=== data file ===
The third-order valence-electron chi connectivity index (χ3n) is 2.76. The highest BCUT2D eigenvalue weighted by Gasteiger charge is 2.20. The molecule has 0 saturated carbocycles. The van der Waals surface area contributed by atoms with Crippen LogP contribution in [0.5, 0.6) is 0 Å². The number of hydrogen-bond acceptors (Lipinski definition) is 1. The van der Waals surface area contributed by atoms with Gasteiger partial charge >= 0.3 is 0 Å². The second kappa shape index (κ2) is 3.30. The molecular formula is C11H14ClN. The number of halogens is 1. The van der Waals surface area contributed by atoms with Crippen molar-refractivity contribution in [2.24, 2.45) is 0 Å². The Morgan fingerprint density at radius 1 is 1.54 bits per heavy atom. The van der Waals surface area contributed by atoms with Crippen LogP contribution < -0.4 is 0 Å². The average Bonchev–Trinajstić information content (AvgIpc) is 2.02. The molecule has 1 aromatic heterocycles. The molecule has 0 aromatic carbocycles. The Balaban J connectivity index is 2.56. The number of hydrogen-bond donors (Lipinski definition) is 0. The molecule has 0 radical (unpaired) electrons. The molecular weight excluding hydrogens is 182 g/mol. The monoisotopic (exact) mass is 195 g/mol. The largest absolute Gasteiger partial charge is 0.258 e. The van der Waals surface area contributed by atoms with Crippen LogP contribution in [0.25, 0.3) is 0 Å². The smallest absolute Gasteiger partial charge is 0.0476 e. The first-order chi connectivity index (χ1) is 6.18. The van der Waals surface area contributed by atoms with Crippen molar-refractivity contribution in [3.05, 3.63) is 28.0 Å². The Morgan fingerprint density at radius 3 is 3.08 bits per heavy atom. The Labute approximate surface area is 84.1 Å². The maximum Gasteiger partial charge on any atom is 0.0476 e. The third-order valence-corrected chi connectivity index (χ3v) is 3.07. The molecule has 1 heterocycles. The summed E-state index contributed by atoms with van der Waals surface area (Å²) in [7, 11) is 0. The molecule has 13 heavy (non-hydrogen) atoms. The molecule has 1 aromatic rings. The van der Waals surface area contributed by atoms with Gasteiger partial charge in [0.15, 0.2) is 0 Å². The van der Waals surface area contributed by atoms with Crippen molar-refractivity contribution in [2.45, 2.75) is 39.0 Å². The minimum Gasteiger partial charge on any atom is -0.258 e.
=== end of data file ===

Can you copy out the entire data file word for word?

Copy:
The third-order valence-electron chi connectivity index (χ3n) is 2.76. The highest BCUT2D eigenvalue weighted by Gasteiger charge is 2.20. The molecule has 0 saturated carbocycles. The van der Waals surface area contributed by atoms with Crippen LogP contribution in [0.5, 0.6) is 0 Å². The number of hydrogen-bond acceptors (Lipinski definition) is 1. The van der Waals surface area contributed by atoms with Gasteiger partial charge >= 0.3 is 0 Å². The second kappa shape index (κ2) is 3.30. The molecular formula is C11H14ClN. The number of halogens is 1. The van der Waals surface area contributed by atoms with Crippen molar-refractivity contribution in [2.24, 2.45) is 0 Å². The Morgan fingerprint density at radius 1 is 1.54 bits per heavy atom. The van der Waals surface area contributed by atoms with Crippen LogP contribution < -0.4 is 0 Å². The average Bonchev–Trinajstić information content (AvgIpc) is 2.02. The molecule has 1 aromatic heterocycles. The molecule has 0 aromatic carbocycles. The Balaban J connectivity index is 2.56. The number of hydrogen-bond donors (Lipinski definition) is 0. The molecule has 0 radical (unpaired) electrons. The molecular weight excluding hydrogens is 182 g/mol. The monoisotopic (exact) mass is 195 g/mol. The largest absolute Gasteiger partial charge is 0.258 e. The van der Waals surface area contributed by atoms with Crippen LogP contribution in [0.25, 0.3) is 0 Å². The smallest absolute Gasteiger partial charge is 0.0476 e. The first-order chi connectivity index (χ1) is 6.18. The van der Waals surface area contributed by atoms with Crippen molar-refractivity contribution in [3.05, 3.63) is 28.0 Å². The Morgan fingerprint density at radius 3 is 3.08 bits per heavy atom. The Labute approximate surface area is 84.1 Å². The maximum Gasteiger partial charge on any atom is 0.0476 e. The third-order valence-corrected chi connectivity index (χ3v) is 3.07. The molecule has 1 heterocycles. The summed E-state index contributed by atoms with van der Waals surface area (Å²) in [7, 11) is 0. The molecule has 13 heavy (non-hydrogen) atoms. The molecule has 1 aromatic rings. The van der Waals surface area contributed by atoms with Gasteiger partial charge in [0.15, 0.2) is 0 Å². The van der Waals surface area contributed by atoms with Crippen molar-refractivity contribution in [2.45, 2.75) is 39.0 Å². The minimum Gasteiger partial charge on any atom is -0.258 e.